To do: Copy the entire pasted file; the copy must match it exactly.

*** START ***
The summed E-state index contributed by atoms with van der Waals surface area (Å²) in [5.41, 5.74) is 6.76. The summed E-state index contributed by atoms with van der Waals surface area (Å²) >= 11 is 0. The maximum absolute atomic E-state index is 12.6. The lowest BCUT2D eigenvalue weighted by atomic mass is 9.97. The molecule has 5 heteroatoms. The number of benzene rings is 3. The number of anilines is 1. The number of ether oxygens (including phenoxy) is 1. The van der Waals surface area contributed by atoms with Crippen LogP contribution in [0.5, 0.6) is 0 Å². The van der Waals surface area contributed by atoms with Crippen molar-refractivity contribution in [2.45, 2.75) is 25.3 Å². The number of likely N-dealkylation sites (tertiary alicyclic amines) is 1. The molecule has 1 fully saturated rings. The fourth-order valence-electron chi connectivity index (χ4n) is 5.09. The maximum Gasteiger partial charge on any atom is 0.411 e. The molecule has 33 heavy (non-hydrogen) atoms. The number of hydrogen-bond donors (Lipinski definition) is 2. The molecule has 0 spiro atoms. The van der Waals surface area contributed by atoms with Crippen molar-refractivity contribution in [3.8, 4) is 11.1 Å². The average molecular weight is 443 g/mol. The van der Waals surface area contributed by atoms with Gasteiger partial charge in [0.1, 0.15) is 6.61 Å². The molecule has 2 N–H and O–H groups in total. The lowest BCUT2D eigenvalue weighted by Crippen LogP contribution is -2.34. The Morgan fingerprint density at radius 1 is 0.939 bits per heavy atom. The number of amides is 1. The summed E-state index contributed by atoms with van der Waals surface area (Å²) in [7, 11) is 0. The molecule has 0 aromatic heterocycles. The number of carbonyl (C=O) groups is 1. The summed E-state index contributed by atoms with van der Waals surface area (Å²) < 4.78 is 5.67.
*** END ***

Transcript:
The summed E-state index contributed by atoms with van der Waals surface area (Å²) in [5.41, 5.74) is 6.76. The summed E-state index contributed by atoms with van der Waals surface area (Å²) >= 11 is 0. The maximum absolute atomic E-state index is 12.6. The lowest BCUT2D eigenvalue weighted by atomic mass is 9.97. The molecule has 5 heteroatoms. The number of benzene rings is 3. The number of anilines is 1. The number of ether oxygens (including phenoxy) is 1. The van der Waals surface area contributed by atoms with Crippen LogP contribution in [0.5, 0.6) is 0 Å². The van der Waals surface area contributed by atoms with Crippen molar-refractivity contribution in [2.45, 2.75) is 25.3 Å². The number of likely N-dealkylation sites (tertiary alicyclic amines) is 1. The molecule has 1 fully saturated rings. The fourth-order valence-electron chi connectivity index (χ4n) is 5.09. The maximum Gasteiger partial charge on any atom is 0.411 e. The molecule has 33 heavy (non-hydrogen) atoms. The number of hydrogen-bond donors (Lipinski definition) is 2. The molecule has 0 spiro atoms. The van der Waals surface area contributed by atoms with Crippen molar-refractivity contribution in [3.8, 4) is 11.1 Å². The average molecular weight is 443 g/mol. The van der Waals surface area contributed by atoms with Gasteiger partial charge in [0.1, 0.15) is 6.61 Å². The molecule has 2 N–H and O–H groups in total. The lowest BCUT2D eigenvalue weighted by Crippen LogP contribution is -2.34. The Morgan fingerprint density at radius 1 is 0.939 bits per heavy atom. The number of amides is 1. The summed E-state index contributed by atoms with van der Waals surface area (Å²) in [7, 11) is 0. The molecule has 0 aromatic heterocycles. The number of carbonyl (C=O) groups is 1. The summed E-state index contributed by atoms with van der Waals surface area (Å²) < 4.78 is 5.67.